Street clashes rage in Cairo, death toll at 37

By REUTERS
November 23, 2011 14:34

Over 2,000 wounded in protests across country; Police deny using live ammunition, but medics report bullet wounds.

3 minute read.



Injured protesters during clashes in Cairo

Egyptian cloud 311. (photo credit: REUTERS)

CAIRO - Street clashes rumbled on in Cairo on Wednesday as protesters derided a deal struck between Egypt's ruling generals and mostly Islamist parties for a faster transfer to civilian rule.

The death toll in five days of violence climbed to 37 by a Reuters count after a man was killed in the city of Alexandria. Hardcore protesters battled police through the night in Cairo.

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The Health Ministry said 32 people had been killed and 2,000 wounded in disturbances across the country of 80 million.

Field Marshal Mohamed Hussein Tantawi, head of the military council that has run Egypt since Hosni Mubarak fell on Feb. 11, promised on Tuesday that a civilian president would be elected in June, about six months sooner than the army had planned.

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"Leave, leave," responded crowds in Cairo's Tahrir Square. "The people want to topple the marshal."

The military had originally pledged to return to barracks within six months of Mubarak's removal. Its apparent reluctance to relinquish its power and privilege has fuelled frustration among Egyptians who feared their revolution had changed nothing.



Tantawi, who was Mubarak's defense minister for two decades, adjusted the schedule after generals met politicians, including leaders of the once-banned Muslim Brotherhood, which is eager to turn decades of grassroots endeavour into electoral success.

A parliamentary election, billed as Egypt's first free vote in decades, will start on Monday as planned, Tantawi confirmed.

Voting for the upper and lower houses will only be completed in March under a staggered, complex process. Parliament will then pick an assembly to draw up a new constitution, an exercise which the Brotherhood and its rivals are keen to influence.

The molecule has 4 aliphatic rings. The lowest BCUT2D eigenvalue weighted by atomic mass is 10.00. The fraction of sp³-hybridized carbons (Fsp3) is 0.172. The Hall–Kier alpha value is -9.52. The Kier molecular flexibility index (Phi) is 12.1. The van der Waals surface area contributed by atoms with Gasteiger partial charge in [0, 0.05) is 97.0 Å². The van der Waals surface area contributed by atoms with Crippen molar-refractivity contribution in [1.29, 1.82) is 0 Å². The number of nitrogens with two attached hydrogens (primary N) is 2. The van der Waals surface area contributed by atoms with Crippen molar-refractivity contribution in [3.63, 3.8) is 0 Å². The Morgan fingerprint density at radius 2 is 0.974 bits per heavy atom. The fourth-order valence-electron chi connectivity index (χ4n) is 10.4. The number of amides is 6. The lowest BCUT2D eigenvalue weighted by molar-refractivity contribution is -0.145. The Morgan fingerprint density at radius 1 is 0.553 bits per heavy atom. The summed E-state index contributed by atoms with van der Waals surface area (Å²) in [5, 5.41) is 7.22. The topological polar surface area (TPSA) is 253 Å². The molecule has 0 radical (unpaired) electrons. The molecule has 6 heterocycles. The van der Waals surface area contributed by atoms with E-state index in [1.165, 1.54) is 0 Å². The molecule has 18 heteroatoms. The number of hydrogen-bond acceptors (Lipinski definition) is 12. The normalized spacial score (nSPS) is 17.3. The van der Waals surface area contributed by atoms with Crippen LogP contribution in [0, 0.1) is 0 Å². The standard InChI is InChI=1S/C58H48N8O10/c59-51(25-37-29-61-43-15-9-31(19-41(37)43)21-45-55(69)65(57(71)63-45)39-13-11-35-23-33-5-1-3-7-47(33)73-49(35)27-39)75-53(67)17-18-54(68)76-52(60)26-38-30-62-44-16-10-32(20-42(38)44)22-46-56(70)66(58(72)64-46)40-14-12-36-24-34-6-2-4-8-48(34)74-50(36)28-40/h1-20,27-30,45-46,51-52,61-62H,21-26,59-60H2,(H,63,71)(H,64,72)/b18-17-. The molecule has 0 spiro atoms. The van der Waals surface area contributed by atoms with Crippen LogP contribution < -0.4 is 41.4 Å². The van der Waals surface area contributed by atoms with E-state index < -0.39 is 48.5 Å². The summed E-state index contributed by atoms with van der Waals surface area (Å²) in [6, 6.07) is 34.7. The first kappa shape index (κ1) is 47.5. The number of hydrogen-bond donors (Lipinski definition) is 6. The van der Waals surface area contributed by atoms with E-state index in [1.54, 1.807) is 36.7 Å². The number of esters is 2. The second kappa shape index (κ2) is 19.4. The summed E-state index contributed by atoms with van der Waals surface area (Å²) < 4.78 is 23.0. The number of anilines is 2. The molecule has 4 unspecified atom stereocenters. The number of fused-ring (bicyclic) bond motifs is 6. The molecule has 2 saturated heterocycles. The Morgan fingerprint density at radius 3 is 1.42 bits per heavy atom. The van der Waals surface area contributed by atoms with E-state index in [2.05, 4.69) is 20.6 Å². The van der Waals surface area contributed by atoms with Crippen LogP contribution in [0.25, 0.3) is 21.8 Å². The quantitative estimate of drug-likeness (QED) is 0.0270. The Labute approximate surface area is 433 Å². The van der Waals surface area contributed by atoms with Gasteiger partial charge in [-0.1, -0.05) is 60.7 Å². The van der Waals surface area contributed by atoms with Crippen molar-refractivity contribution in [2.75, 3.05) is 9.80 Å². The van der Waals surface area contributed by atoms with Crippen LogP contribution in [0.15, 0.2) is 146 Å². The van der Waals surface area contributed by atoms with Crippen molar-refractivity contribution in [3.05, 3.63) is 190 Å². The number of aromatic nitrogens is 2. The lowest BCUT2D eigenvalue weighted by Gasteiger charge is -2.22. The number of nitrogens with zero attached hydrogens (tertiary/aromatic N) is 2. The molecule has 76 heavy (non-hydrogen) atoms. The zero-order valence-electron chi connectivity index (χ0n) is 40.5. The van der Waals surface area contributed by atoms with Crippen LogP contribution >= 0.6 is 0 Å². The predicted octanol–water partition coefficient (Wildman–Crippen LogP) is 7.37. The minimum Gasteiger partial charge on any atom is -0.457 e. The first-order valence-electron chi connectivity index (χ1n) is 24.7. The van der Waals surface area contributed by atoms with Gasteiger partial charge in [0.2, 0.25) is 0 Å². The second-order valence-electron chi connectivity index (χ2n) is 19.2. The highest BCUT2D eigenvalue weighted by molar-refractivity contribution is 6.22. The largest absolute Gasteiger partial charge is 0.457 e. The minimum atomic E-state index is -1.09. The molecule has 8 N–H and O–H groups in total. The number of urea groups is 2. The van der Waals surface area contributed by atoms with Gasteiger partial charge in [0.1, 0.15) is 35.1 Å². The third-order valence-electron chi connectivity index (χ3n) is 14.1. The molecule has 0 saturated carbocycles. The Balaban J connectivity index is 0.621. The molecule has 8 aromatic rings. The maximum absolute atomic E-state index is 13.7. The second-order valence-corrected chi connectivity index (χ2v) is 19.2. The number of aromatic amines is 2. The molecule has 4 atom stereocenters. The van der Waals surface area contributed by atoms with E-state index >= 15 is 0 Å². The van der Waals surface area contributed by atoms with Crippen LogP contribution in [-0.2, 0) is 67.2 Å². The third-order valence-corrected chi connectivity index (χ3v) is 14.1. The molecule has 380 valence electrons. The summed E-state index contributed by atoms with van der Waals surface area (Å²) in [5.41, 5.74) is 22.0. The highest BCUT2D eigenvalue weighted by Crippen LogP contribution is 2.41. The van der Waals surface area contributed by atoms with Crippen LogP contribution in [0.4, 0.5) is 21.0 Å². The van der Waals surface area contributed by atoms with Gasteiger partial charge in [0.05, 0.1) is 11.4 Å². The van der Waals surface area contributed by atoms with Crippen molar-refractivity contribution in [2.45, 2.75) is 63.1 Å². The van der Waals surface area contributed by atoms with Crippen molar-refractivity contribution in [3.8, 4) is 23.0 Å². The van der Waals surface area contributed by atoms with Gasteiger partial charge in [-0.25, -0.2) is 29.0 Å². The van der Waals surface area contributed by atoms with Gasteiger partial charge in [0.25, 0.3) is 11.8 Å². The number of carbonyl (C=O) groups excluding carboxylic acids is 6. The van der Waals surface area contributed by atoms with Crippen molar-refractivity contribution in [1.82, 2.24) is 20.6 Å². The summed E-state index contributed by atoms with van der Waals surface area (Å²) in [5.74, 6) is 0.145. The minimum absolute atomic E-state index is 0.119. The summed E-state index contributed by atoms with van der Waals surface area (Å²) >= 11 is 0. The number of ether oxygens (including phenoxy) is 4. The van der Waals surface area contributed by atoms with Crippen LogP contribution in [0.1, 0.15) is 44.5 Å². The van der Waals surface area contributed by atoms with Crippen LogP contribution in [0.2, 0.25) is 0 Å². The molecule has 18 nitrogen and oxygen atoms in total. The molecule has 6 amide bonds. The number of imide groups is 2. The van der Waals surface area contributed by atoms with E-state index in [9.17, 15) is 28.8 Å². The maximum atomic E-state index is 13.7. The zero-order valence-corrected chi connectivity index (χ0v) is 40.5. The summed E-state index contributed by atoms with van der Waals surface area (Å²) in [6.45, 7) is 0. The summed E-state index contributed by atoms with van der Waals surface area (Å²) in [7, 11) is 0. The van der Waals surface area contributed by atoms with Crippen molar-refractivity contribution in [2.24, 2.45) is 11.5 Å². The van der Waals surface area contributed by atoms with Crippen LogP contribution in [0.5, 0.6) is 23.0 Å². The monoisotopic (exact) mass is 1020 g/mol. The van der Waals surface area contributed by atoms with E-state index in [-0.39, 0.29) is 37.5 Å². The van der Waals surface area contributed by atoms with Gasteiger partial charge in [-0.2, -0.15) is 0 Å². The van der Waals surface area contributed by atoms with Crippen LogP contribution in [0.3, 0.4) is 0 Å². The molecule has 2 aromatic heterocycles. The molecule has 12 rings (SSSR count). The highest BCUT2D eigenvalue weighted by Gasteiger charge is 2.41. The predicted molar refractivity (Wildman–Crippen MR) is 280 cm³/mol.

Tantawi angered many youthful demonstrators in Cairo's Tahrir Square and other cities by suggesting a referendum on whether military rule should end earlier, which they viewed as a ploy to appeal to the many Egyptians who fear further upheaval.

Skirmishes between stone-throwing protesters and riot police firing tear gas, pellets and rubber bullets erupted intermittently around the Interior Ministry near Tahrir.

"As soon as daylight broke they started shooting, because they could see us," said Tareq Zaki, 32, a furniture maker.

Police have denied using live ammunition but most of the 36 dead in five days of violence had bullet wounds, medics say.

The streets were strewn with surgical masks protesters use to ward off tear gas. Ambulances ferried the wounded away.

In Tahrir, where hundreds of protesters camped out overnight in tents or in the open, people collected garbage in bags or burned it in small piles. Others passed around food.

The Muslim Brotherhood, which helped organise a big protest on Friday but stayed out of subsequent demonstrations, seems willing to compromise with the military in the interest of securing a substantial voice in the new parliament.

Some other Islamist and liberal parties, as well as three out of more than 10 declared presidential candidates, also took part in Tuesday's crisis talks with the military council.

The military has so far escaped direct public criticism from world governments, with many echoing the United States, which has deplored the violence and called for elections to go ahead.

UN human rights chief Navi Pillay called on Wednesday for an independent investigation into violence in Egypt and said she deplored the killing of protesters by military and security forces, which was inflaming the situation.

"I urge the Egyptian authorities to end the clearly excessive use of force against protesters in Tahrir Square and elsewhere in the country, including the apparent improper use of teargas, rubber bullets and live ammunition," Pillay said in a statement.

She added that "the actions of the military and security forces, instead of improving security and helping Egypt's difficult transition to democracy, have once again simply served to inflame the situation".

"There should be a prompt, impartial and independent investigation, and accountability for those found responsible for the abuses that have taken place should be ensured."


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